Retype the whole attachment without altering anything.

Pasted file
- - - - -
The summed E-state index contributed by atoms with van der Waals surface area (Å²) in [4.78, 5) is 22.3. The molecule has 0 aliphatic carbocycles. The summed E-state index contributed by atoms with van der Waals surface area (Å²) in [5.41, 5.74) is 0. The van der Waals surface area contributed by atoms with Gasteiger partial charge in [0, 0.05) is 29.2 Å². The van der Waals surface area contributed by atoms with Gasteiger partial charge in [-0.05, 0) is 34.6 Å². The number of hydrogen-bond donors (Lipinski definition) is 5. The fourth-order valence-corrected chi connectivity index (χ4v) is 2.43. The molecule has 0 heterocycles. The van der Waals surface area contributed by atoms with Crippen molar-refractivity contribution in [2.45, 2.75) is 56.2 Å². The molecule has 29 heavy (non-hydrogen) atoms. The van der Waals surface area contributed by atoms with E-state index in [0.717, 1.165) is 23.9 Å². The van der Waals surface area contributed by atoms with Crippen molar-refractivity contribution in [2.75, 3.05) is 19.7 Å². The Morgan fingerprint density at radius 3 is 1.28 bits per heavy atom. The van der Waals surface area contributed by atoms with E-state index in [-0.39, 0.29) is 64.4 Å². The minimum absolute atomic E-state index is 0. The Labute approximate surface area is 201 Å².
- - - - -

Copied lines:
The summed E-state index contributed by atoms with van der Waals surface area (Å²) in [4.78, 5) is 22.3. The molecule has 0 aliphatic carbocycles. The summed E-state index contributed by atoms with van der Waals surface area (Å²) in [5.41, 5.74) is 0. The van der Waals surface area contributed by atoms with Gasteiger partial charge in [0, 0.05) is 29.2 Å². The van der Waals surface area contributed by atoms with Gasteiger partial charge in [-0.05, 0) is 34.6 Å². The number of hydrogen-bond donors (Lipinski definition) is 5. The fourth-order valence-corrected chi connectivity index (χ4v) is 2.43. The molecule has 0 heterocycles. The van der Waals surface area contributed by atoms with Crippen molar-refractivity contribution in [2.45, 2.75) is 56.2 Å². The molecule has 29 heavy (non-hydrogen) atoms. The van der Waals surface area contributed by atoms with E-state index in [0.717, 1.165) is 23.9 Å². The van der Waals surface area contributed by atoms with Crippen molar-refractivity contribution in [2.75, 3.05) is 19.7 Å². The Morgan fingerprint density at radius 3 is 1.28 bits per heavy atom. The van der Waals surface area contributed by atoms with E-state index in [-0.39, 0.29) is 64.4 Å². The minimum absolute atomic E-state index is 0. The Labute approximate surface area is 201 Å².